New comment piece published today on the Telegraph Online’s ‘Comment’ section. To view the article, click here.
The text of the piece is also reproduced below:
The worrying rise of attacks fuelled by hatred
Both anti-Semitic and Islamophobic incidents have risen recently as British society becomes more sharply divided, says Chris Allen.
Published: 12:27PM GMT 12 Feb 2010
Last year saw the highest number of anti-Semitic incidents in the UK since recording began in 1984. In a report by the Community Security Trust (CST), a total of 924 incidents including extreme violence, threats to human life and abusive behaviour were recorded, an increase of 69 per cent from the previous year.
The true picture is much worse, as many victims of anti-Semitic attacks are either unable or unwilling to report such crimes. Perhaps the most worrying aspect of this is that attacks of this nature are even more prevalent when you consider the strong similarities between anti-Semitism and Islamophobia, which is also on the rise along with its associated incidents.
Both anti-Semitic and Islamophobic incidents peak around ‘trigger events’ both here and elsewhere in the world. For example, the conflict between Israel and Hamas in Gaza caused a peak in incidents between January and February 2009. The report links the next highest number of recorded incidents in September to greater visibility of Jewish people in public spaces due to key Jewish festivals.
Similarly, Islamophobic incidents rise after ‘trigger events’ and are perpetrated against the most visible Muslims, in particular Muslim women who wear headscarves and other forms of Islamic attire. These ‘trigger events’ can also be seen elsewhere, for example when Danish Embassies were attacked as a result of the Jyllands-Posten Muhammad cartoons controversy.” Such incidents have caused death and serious injury but the consequential fear and distress is felt much more widely and, as with the reporting of anti-Semitic incidents, research has shown that the vast majority of Islamophobic incidents remain un-reported. Even where reported, official sources rarely differentiate between religion and race and unlike CST, no single Muslim organisation is collecting data nationwide – there is now a desperate need to better evidence the extent of Islamophobia.
Islamophobia does not appear to be being taken seriously by the Government, the media or the general public and the situation is becoming increasingly dire – why this is remains unclear. It could be because of a lack of understanding and recognition of the seriousness of Islamophobia; it could be because little ‘hard evidence’ exists; it could also be that anti-Muslim and anti-Islamic attitudes are becoming more socially acceptable. Whatever the reason though, it is clear that neither Islamophobia – nor indeed anti-Semitism – are going to quickly or easily disappear.
Last week’s bleak report on Islamophobic hate crime in London from the European Muslim Research Centre argues that fears and misunderstandings of Muslims were increasingly providing a basis for violent acts. The report found that Muslim Londoners face a threat of violence and intimidation from three primary groups: small violent nationalist groups with similar ideologies as the British National Party; street gangs with no allegiances to the far-right; and a small number of others who appear to be acting on prejudices gained via negative media portrayals of Muslims as terrorists and security threats.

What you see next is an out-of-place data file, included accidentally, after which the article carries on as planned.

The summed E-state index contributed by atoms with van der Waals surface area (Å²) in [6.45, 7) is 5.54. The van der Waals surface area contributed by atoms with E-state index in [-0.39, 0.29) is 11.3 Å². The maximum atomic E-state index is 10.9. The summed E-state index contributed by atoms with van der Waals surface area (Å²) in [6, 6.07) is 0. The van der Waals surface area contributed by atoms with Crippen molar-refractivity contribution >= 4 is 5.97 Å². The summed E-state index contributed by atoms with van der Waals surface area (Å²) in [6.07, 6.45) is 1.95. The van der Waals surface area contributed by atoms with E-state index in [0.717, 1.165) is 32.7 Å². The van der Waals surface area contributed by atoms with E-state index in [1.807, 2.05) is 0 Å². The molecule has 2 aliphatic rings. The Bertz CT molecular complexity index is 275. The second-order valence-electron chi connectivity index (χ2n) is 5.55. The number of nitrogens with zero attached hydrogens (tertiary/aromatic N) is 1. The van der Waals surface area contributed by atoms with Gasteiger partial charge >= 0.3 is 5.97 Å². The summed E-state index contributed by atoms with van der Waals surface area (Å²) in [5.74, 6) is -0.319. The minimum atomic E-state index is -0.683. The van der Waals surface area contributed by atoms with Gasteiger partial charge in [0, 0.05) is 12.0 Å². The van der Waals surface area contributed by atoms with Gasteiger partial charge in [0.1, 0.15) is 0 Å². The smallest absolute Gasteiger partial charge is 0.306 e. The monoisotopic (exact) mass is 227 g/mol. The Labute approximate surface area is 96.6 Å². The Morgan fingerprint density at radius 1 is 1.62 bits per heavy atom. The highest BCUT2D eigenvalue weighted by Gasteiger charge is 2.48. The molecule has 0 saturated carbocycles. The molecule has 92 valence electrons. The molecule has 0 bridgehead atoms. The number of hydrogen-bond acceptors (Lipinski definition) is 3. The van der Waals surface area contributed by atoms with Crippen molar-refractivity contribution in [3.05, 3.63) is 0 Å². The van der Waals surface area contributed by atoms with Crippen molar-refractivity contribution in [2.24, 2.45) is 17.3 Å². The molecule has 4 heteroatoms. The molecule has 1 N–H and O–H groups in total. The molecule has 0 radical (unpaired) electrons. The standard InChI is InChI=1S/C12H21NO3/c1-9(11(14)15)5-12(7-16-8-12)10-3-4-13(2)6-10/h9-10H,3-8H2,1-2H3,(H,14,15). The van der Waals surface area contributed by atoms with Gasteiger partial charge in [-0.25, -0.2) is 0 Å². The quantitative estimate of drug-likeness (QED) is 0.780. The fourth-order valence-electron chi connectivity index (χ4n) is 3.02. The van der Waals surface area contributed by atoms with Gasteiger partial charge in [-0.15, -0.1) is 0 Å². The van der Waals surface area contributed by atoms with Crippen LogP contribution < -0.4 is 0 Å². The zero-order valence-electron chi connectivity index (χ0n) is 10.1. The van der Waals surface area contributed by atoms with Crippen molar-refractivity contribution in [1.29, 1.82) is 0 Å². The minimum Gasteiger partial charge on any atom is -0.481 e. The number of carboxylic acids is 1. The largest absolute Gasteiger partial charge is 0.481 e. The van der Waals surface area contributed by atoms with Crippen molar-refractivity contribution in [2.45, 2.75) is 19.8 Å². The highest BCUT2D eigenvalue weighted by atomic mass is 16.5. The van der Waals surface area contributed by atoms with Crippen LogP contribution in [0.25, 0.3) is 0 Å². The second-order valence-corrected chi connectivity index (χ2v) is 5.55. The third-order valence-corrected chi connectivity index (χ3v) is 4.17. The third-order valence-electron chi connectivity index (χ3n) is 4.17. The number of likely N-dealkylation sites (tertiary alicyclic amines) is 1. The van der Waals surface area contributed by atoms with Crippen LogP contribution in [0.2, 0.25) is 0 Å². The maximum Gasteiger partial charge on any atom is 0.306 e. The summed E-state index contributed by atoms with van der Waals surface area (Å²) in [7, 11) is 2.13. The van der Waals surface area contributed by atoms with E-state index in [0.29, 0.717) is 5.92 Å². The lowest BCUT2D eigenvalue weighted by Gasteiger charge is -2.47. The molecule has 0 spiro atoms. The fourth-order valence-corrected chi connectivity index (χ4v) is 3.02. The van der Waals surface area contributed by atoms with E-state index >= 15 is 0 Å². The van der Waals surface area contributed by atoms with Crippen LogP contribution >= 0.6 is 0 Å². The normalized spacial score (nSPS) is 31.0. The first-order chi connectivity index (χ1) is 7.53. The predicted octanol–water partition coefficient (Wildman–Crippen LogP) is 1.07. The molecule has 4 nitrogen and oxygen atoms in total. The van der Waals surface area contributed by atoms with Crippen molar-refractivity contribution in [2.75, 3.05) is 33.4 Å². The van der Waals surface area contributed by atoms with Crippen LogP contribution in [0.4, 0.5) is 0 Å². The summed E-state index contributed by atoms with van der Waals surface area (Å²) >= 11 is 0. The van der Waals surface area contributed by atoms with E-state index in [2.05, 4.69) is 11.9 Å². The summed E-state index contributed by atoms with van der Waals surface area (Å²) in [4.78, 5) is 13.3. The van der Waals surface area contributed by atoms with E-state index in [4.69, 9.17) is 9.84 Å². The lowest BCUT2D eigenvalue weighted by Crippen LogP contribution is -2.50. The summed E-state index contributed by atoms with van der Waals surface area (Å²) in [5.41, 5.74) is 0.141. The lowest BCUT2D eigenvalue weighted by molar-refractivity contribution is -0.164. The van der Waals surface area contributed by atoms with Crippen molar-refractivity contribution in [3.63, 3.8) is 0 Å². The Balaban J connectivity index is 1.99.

But hate crimes are just the tip of the iceberg. Anti-Muslim and anti-Islamic attitudes are also increasingly commonplace. As the British Social Attitudes Survey recently highlighted, not only are Muslims the least popular religious community in Britain today but over half the population would be bothered by a large mosque being built in their community. Neither of these attitudes are specifically Islamophobic but they do suggest a hardening of attitudes especially when Muslims and Islam are considered against other religions. As Professor David Voas provocatively put it, Muslims are increasingly being understood as posing a threat to British society.
Whilst the CST has a crucial role in monitoring and recording anti-Semitic incidents, solving these problems should not be left to the victims’ communities. Whether anti-Semitism, Islamophobia, homophobia, racism or indeed anything similar, there needs to be a commitment from the politicians, public servants, police, media and general public to address these unwanted and unnecessary discriminations and hatreds head-on.
As was noted at a University of Birmingham conference last December on the issue of Islamophobia, now is the time to get the influential decision-makers to think hard about what still needs to be done. If we do not, then British society will become less fair and less equal, more divided and more disparate and the spectres of anti-Semitism and Islamophobia will continue to rear their ugly heads. If we do, then we will begin the process of socially marginalising Islamophobia and anti-Semitism in the same way that we have racism since the 1970s.
Dr Chris Allen, Research Fellow, Institute of Applied Social Studies, University of Birmingham